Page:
bestchoice? Not sure and I’m open to other suggestions.This dashboard has been updated to include both “trends” (6 in a row either all rising or all falling) and “shifts” (9 in a row either all above or all below the mean).

Thanks for the informative video, Ben. Our hospital is wanting to use control charts for complicance rates. Any way we can get you to develop a video for constructing a p-chart (where the upper and lower control limits can change with each data point) in Tableau?

Hi Susan – that’s a excellent request, as technically speaking Tom Brady’s completion percentage should be a p-chart, not an individuals chart, right? I’d thought of making a p-chart template in the past, but haven’t gotten around to it yet. I’ll see if I can bump it up higher in the queue. By the way, I love that you are using SPC to track quality of care in the hospital setting! Thanks for visiting & commenting, I’ll see what I can do and shoot you a note when I get something to look at.

I’ve been trying to create a p-charts with Tableau as well. I use a stats package to generate the limits (SAS), but I’m sure there’s an easier way in Tableau. Let me know what you find out.

Any chance you have built a template for a P chart?

Cool stuff. I’ll have to look into Tableau’s capabilities for spc a bit more. I use Tableau a lot, but have never even considered it for this — we’ve built our own spc app that we like a lot.

But on the topic of this individuals/moving range chart, I would say as a quality engineer that the selection of variables or chart type is inappropriate — the data as displayed don’t really reveal much about Tom Brady (or any football quarterback). For example, in the case of parameter=yards, any game where he throws between 0 and 400 yards is ‘in control’.!? More likely the data has to be transformed or normalized or somehow worked before spc applied to it…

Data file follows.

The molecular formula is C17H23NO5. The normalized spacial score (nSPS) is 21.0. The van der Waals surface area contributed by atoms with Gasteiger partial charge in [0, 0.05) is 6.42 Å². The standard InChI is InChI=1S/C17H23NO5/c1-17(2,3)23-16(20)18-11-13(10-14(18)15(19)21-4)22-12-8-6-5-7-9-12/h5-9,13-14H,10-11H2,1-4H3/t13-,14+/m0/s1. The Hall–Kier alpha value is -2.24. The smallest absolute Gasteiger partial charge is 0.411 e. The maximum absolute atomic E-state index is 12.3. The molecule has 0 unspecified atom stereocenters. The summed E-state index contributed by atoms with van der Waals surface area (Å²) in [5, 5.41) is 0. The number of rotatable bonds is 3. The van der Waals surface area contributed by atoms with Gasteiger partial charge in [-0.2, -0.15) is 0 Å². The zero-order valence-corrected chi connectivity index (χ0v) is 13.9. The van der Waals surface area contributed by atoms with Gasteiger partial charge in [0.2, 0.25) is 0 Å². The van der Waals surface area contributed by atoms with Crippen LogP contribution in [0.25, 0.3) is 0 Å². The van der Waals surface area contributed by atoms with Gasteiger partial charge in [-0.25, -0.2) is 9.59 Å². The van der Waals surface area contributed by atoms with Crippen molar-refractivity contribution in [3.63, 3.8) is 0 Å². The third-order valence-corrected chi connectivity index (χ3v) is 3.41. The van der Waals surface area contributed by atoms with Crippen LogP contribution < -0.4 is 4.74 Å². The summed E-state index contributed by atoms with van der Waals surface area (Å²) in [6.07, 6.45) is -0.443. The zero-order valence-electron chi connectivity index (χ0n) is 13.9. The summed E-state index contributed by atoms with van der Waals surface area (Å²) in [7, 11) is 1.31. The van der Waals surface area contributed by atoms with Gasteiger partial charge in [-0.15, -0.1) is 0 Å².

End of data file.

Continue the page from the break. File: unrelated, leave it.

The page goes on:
But, very cool work. thx.

Hi David – thanks for the comment! Having gone the whole six sigma master black belt route, I often saw fellow “belts” transform data sets to make them normal so they could apply statistical tools that only applied to gaussian distributions. Honestly, I never liked doing it. That’s why I like control charts using these very specific control limit calculations (I’ll refer you to Wheeler), as they don’t require the data to be normal. So the control limits for yards being between 0 and 400 is statistically valid. That’s how much variation exists in his historical yardage totals. Whether that information is helpful to you or not is another matter. It was helpful to me because it allowed me to confirm that his 517 yard day was “out of control”, or an outlier. Thanks again, Ben

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Ben,

Thanks for the great post! Any reason why you have used SUM([Chosen Stat]) instead of AVG([Chosen Stat]) in UCL and LCL calculations? In the literate UCL and LCL are calculated by adding or subtracting 2.66 times the average moving range to the process average.